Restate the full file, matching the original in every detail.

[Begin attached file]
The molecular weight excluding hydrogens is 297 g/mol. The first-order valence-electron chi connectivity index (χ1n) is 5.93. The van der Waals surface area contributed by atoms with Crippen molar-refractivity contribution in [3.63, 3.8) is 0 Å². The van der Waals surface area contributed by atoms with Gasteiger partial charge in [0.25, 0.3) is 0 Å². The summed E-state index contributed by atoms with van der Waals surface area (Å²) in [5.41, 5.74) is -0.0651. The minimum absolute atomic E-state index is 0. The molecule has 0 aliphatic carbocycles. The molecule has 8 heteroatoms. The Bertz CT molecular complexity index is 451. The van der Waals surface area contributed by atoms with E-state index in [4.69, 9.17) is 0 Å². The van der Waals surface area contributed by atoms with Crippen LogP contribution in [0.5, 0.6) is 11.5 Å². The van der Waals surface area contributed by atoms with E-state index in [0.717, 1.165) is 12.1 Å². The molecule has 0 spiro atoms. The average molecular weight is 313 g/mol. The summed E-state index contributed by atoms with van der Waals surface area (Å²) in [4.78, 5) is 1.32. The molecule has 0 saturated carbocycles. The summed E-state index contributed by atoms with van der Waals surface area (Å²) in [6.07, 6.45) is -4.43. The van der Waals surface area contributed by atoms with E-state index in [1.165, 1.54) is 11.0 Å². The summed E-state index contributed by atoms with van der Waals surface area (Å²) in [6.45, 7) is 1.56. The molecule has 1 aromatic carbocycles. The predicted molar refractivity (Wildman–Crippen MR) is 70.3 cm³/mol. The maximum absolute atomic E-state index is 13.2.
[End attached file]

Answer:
The molecular weight excluding hydrogens is 297 g/mol. The first-order valence-electron chi connectivity index (χ1n) is 5.93. The van der Waals surface area contributed by atoms with Crippen molar-refractivity contribution in [3.63, 3.8) is 0 Å². The van der Waals surface area contributed by atoms with Gasteiger partial charge in [0.25, 0.3) is 0 Å². The summed E-state index contributed by atoms with van der Waals surface area (Å²) in [5.41, 5.74) is -0.0651. The minimum absolute atomic E-state index is 0. The molecule has 0 aliphatic carbocycles. The molecule has 8 heteroatoms. The Bertz CT molecular complexity index is 451. The van der Waals surface area contributed by atoms with E-state index in [4.69, 9.17) is 0 Å². The van der Waals surface area contributed by atoms with Crippen LogP contribution in [0.5, 0.6) is 11.5 Å². The van der Waals surface area contributed by atoms with E-state index in [0.717, 1.165) is 12.1 Å². The molecule has 0 spiro atoms. The average molecular weight is 313 g/mol. The summed E-state index contributed by atoms with van der Waals surface area (Å²) in [4.78, 5) is 1.32. The molecule has 0 saturated carbocycles. The summed E-state index contributed by atoms with van der Waals surface area (Å²) in [6.07, 6.45) is -4.43. The van der Waals surface area contributed by atoms with E-state index in [1.165, 1.54) is 11.0 Å². The summed E-state index contributed by atoms with van der Waals surface area (Å²) in [6.45, 7) is 1.56. The molecule has 1 aromatic carbocycles. The predicted molar refractivity (Wildman–Crippen MR) is 70.3 cm³/mol. The maximum absolute atomic E-state index is 13.2.